voltage interconnection was done by skilled person inside
the tank. Connections were inspected and approved by
Quality Assurance and Engineering by physical inspection
inside tank.
- Special manufacturing process evolved by building a
prototype for the dual multi-layer type delta winding.
Photograph below (Fig.12) shows two units assembled and
housed inside the common tank.

Fig. 11 Series and exciting transformers assembled inside tank
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3.6 Testing
3.6.1 Phase angle measurement
Phase angles were measured according to proposed method
in IEEE C57.135 [2]. The phase shift was also recorded in
oscillogram (Fig.13).

Fig. 12 S and L waveshapes, when S leads L
3.6.2 Dielectric tests
3.6.2.1 Lightning impulse
Low voltage recurrent surge generator tests were
performed with both series and excitation units electrically
connected, to verify impulse voltage calculations. These tests
were carried out with both assemblies outside the tank and
inside the tank. The measured values were close to calculated
values.

S
N
L
S
N
L

Fig. 13 Linghtning impulse test on S (or L) terminal and on S+L
terminals (bypassed PST)

Fig. 14 Low voltage recurrent surge impulse-test. Impulse response
at the exciter T connection point

Besides the impulse test on S and L terminal, a special
lightning impulse test including 115% chop wave condition
were applied to (S+L) connected together. The calculated and
RSG test results at the T point for 1.2/50μs full wave impulse
applied to (S+L) is shown in Fig15 (the calculation did not
include damping due to losses, this is why the calculated
oscillations are sustained while measured oscillations).
3.6.2.2 Induced voltage test
For this test the unit was energized through a set of
temporary test bushings brought out of the tap windings. Both
1-phase and 3-phase induced tests were conducted as per IEC
standard [3].
3.6.3 Loss measurement
In PST the loss distribution in series and exciting units vary
with the phase angle. Typical loss distribution of the
measured values for 240MVA unit is shown in table.

Series unit Exciting unit Total
Zero phase shift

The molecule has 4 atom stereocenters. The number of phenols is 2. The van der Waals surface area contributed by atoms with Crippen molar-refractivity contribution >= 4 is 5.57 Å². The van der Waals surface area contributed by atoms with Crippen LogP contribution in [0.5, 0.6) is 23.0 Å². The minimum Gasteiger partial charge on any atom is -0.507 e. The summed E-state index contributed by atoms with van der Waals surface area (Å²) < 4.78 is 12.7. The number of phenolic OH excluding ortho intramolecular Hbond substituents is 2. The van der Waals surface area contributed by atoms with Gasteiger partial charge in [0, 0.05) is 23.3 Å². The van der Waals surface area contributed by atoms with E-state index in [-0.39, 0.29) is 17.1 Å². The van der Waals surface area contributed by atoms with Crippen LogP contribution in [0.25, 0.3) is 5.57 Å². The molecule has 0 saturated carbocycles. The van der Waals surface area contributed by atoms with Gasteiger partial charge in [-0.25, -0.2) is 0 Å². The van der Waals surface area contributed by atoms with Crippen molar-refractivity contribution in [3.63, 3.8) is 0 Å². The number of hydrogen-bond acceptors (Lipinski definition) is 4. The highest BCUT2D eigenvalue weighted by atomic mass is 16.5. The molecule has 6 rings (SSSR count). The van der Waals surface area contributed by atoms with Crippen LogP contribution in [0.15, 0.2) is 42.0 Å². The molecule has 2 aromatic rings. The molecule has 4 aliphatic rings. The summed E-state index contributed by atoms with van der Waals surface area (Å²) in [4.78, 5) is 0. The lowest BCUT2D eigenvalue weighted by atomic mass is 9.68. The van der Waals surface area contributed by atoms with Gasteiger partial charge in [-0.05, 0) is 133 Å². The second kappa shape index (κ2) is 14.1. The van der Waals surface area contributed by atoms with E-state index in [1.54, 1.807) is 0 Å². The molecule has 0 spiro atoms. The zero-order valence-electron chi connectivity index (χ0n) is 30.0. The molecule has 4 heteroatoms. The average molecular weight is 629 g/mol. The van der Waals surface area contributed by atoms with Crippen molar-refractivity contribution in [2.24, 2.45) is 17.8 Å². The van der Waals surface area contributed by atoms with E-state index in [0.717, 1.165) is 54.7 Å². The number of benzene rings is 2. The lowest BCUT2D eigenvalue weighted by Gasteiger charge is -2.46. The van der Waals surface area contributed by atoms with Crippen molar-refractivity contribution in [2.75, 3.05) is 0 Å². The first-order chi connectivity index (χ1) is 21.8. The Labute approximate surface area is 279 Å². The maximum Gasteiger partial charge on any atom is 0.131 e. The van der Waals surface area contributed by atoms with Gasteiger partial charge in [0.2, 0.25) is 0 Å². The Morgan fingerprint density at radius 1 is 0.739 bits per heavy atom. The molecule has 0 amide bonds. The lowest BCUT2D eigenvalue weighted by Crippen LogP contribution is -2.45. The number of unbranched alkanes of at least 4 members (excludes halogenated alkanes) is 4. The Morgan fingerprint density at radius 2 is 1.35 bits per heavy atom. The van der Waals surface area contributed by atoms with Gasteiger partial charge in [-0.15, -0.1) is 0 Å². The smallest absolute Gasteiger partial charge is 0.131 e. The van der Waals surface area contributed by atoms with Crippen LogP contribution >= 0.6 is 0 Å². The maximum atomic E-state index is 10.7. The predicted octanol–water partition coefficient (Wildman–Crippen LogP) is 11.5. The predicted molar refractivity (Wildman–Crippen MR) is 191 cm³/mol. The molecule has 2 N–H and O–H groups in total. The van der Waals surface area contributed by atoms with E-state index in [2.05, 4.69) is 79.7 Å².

Maximum phase shift

0
21.2

26.8
26.8

26.8
48
Zero phase shift
Maximum phase shift

224.3
224.3

0
268.7

224.3
493
Total loss kW
Zero phase shift
Maximum phase shift

224.3
245.5

26.8
295.5

251.1
541
Table 1 Summary of tested losses on 240 MVA PST
3.6.4 Temperature rise test
With single tank design, temperature rise test for obtaining
the values of oil rise do not pose any difficulties. But
measurement of gradients of each of the windings required
special methods. Gradient of each winding including the LTC
winding was measured either by direct or indirect
measurements as follows:
1. Resistance of Series winding of ST can be measured
directly between S & L ( R+R= 2R in the diagram below)
2. For the Exciting winding it will be an indirect
measurement: S & L terminals to be connected and
resistance to neutral was measured. This will give
resistance of (R/2 + Re) ohms. Since R is known, Re can
be calculated.
3. Resistance of Delta winding and LTC winding are
measured using temporary test bushings connected to
LTC.
Series winding on ST
Exciting
winding
Re [
O
]
R [
O
]
R [
O
]
S L
N

Fig. 15 T-network used to calculate the exciting winding resistance

3.6.5 Test frequency
The phase shifters were designed for frequency of 50Hz to
suit the Scottish system. However, the test frequency at the
Pauwels Canada plant was 60Hz and hence conversion
factors were applied to the tests results in order to get
guaranteed design parameters at 50Hz. Useful guidance was
taken from IEEE Tutorial for the conversion factors [3].
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3.6.6 Test summary
All the tests on both the ratings were successful; all three
units passed all tests first time right.
- The measured phase angles were within 1% of the
guaranteed values.
- The maximum PD level was 33 pC.
- The maximum hot spot temperature rise was 68.5
0
C.
- The special zero sequence impedance ratio requirement of
Zo-open /Z positive was fully met.

Fig.17 Unit under test
4 CONCLUSIONS
As can be seen the design and development of Phase
shifting transformers are unique. It was a challenge to meet
the transport limits with the single-tank design. Considering
various advantages it was worth the efforts since this
approach gives the best satisfaction to the ultimate customer.
All the three units have reached site, passed field testing and
are in operation, energized and under load.

Fig. 18 240 MVA phase shifter on site.
Courtesy of Scottish Southern Energy
5 REFERENCES
[1] W. Seitlinger, “Phase Shifting Transformers, Discussion of
Specific Characteristics”, CIGRE Session 1998
[2] IEEE Std C57.135-2001 “IEEE Guide for the Application,
Specification, and Testing of Phase-Shifting Transformers”, IEEE
Power Engineering Society, 2002
[3] E.G. teNyenhuis, R.S. Girgis, “50Hz to 60Hz conversion
factors for transformer performance parameters”. IEEE/PES
Transformer Committee Tutorial session April 16,2002
[4] IEC standard 60076 IEC: 2000 “Power transformers”.
[5] Axel Kramer “On-Load Tap-changers for Power transformers
by (MR publication)”
[6] Scottish Hydro-Electric Transmission Ltd “Specification for
6 ACKNOWLEDGEMENTS
The authors express their sincere thanks to Scottish
Southern Energy for providing the system details and site
photographs.
Thanks are due to Felber Engineering, Weiz, Austria, for
providing valuable data on critical design calculations.
The authors also acknowledge the support provided by the
management and colleagues at Pauwels Canada Inc.